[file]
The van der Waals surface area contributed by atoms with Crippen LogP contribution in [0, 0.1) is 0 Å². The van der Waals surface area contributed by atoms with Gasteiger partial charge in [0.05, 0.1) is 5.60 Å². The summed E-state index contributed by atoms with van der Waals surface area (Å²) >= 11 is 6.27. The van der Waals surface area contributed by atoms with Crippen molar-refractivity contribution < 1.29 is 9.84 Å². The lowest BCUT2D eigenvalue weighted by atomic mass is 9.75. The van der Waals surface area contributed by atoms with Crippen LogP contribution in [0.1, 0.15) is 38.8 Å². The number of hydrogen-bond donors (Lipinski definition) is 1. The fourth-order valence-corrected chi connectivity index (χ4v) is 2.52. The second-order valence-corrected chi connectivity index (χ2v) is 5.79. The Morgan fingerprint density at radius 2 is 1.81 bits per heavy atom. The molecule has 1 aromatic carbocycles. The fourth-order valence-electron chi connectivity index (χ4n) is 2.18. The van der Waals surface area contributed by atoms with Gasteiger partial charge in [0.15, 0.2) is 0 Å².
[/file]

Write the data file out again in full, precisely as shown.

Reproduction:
The van der Waals surface area contributed by atoms with Crippen LogP contribution in [0, 0.1) is 0 Å². The van der Waals surface area contributed by atoms with Gasteiger partial charge in [0.05, 0.1) is 5.60 Å². The summed E-state index contributed by atoms with van der Waals surface area (Å²) >= 11 is 6.27. The van der Waals surface area contributed by atoms with Crippen molar-refractivity contribution < 1.29 is 9.84 Å². The lowest BCUT2D eigenvalue weighted by atomic mass is 9.75. The van der Waals surface area contributed by atoms with Crippen LogP contribution in [0.1, 0.15) is 38.8 Å². The number of hydrogen-bond donors (Lipinski definition) is 1. The fourth-order valence-corrected chi connectivity index (χ4v) is 2.52. The second-order valence-corrected chi connectivity index (χ2v) is 5.79. The Morgan fingerprint density at radius 2 is 1.81 bits per heavy atom. The molecule has 1 aromatic carbocycles. The fourth-order valence-electron chi connectivity index (χ4n) is 2.18. The van der Waals surface area contributed by atoms with Gasteiger partial charge in [0.15, 0.2) is 0 Å².